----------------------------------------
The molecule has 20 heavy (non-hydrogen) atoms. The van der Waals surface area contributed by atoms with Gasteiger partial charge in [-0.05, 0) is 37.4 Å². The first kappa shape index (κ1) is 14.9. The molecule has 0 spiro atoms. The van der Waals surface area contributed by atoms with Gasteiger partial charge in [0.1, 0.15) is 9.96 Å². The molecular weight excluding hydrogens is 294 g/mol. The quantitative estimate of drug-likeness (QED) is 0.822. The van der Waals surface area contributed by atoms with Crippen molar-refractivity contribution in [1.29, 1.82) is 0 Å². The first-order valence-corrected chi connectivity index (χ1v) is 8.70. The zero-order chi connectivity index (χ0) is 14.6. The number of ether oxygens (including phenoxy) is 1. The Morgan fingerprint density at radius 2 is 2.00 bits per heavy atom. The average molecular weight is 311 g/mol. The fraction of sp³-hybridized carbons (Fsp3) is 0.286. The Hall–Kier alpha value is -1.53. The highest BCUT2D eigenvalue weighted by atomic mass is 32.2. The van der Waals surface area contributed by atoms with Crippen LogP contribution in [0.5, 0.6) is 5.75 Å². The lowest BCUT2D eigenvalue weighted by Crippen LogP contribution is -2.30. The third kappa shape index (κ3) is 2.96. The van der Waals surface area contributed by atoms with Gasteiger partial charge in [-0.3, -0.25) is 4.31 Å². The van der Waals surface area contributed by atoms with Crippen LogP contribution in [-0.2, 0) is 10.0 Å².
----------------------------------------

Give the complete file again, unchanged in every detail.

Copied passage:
The molecule has 20 heavy (non-hydrogen) atoms. The van der Waals surface area contributed by atoms with Gasteiger partial charge in [-0.05, 0) is 37.4 Å². The first kappa shape index (κ1) is 14.9. The molecule has 0 spiro atoms. The van der Waals surface area contributed by atoms with Gasteiger partial charge in [0.1, 0.15) is 9.96 Å². The molecular weight excluding hydrogens is 294 g/mol. The quantitative estimate of drug-likeness (QED) is 0.822. The van der Waals surface area contributed by atoms with Crippen molar-refractivity contribution in [1.29, 1.82) is 0 Å². The first-order valence-corrected chi connectivity index (χ1v) is 8.70. The zero-order chi connectivity index (χ0) is 14.6. The number of ether oxygens (including phenoxy) is 1. The Morgan fingerprint density at radius 2 is 2.00 bits per heavy atom. The average molecular weight is 311 g/mol. The fraction of sp³-hybridized carbons (Fsp3) is 0.286. The Hall–Kier alpha value is -1.53. The highest BCUT2D eigenvalue weighted by atomic mass is 32.2. The van der Waals surface area contributed by atoms with Crippen LogP contribution in [0.5, 0.6) is 5.75 Å². The lowest BCUT2D eigenvalue weighted by Crippen LogP contribution is -2.30. The third kappa shape index (κ3) is 2.96. The van der Waals surface area contributed by atoms with Gasteiger partial charge in [-0.3, -0.25) is 4.31 Å². The van der Waals surface area contributed by atoms with Crippen LogP contribution in [-0.2, 0) is 10.0 Å².